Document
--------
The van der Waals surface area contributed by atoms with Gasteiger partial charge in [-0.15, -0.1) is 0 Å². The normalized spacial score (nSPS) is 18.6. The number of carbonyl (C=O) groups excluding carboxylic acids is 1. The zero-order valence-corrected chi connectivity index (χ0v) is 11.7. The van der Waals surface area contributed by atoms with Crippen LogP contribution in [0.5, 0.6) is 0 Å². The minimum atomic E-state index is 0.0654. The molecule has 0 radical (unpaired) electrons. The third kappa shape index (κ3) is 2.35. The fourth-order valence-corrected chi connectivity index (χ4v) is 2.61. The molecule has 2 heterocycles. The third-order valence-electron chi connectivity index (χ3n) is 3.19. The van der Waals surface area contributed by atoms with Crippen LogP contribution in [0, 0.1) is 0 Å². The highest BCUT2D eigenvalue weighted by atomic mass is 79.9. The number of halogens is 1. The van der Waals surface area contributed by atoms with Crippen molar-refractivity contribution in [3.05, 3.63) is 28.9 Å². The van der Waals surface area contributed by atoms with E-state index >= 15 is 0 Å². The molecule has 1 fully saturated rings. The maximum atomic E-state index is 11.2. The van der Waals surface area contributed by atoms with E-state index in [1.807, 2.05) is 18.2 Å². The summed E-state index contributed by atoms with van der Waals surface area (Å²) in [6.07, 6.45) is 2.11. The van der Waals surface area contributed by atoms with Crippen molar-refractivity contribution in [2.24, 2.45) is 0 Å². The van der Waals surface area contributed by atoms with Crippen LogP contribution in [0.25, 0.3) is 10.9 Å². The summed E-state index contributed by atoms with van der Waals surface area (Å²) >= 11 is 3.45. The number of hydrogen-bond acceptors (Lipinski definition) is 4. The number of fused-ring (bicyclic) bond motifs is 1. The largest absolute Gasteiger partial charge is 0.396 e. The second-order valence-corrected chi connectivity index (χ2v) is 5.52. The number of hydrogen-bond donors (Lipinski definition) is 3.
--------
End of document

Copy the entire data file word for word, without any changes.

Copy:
The van der Waals surface area contributed by atoms with Gasteiger partial charge in [-0.15, -0.1) is 0 Å². The normalized spacial score (nSPS) is 18.6. The number of carbonyl (C=O) groups excluding carboxylic acids is 1. The zero-order valence-corrected chi connectivity index (χ0v) is 11.7. The van der Waals surface area contributed by atoms with Crippen LogP contribution in [0.5, 0.6) is 0 Å². The minimum atomic E-state index is 0.0654. The molecule has 0 radical (unpaired) electrons. The third kappa shape index (κ3) is 2.35. The fourth-order valence-corrected chi connectivity index (χ4v) is 2.61. The molecule has 2 heterocycles. The third-order valence-electron chi connectivity index (χ3n) is 3.19. The van der Waals surface area contributed by atoms with Crippen LogP contribution in [0, 0.1) is 0 Å². The highest BCUT2D eigenvalue weighted by atomic mass is 79.9. The number of halogens is 1. The van der Waals surface area contributed by atoms with Crippen molar-refractivity contribution in [3.05, 3.63) is 28.9 Å². The van der Waals surface area contributed by atoms with E-state index >= 15 is 0 Å². The molecule has 1 fully saturated rings. The maximum atomic E-state index is 11.2. The van der Waals surface area contributed by atoms with E-state index in [1.807, 2.05) is 18.2 Å². The summed E-state index contributed by atoms with van der Waals surface area (Å²) in [6.07, 6.45) is 2.11. The van der Waals surface area contributed by atoms with Crippen molar-refractivity contribution in [2.24, 2.45) is 0 Å². The van der Waals surface area contributed by atoms with Crippen LogP contribution in [0.25, 0.3) is 10.9 Å². The summed E-state index contributed by atoms with van der Waals surface area (Å²) >= 11 is 3.45. The number of hydrogen-bond acceptors (Lipinski definition) is 4. The number of fused-ring (bicyclic) bond motifs is 1. The largest absolute Gasteiger partial charge is 0.396 e. The second-order valence-corrected chi connectivity index (χ2v) is 5.52. The number of hydrogen-bond donors (Lipinski definition) is 3.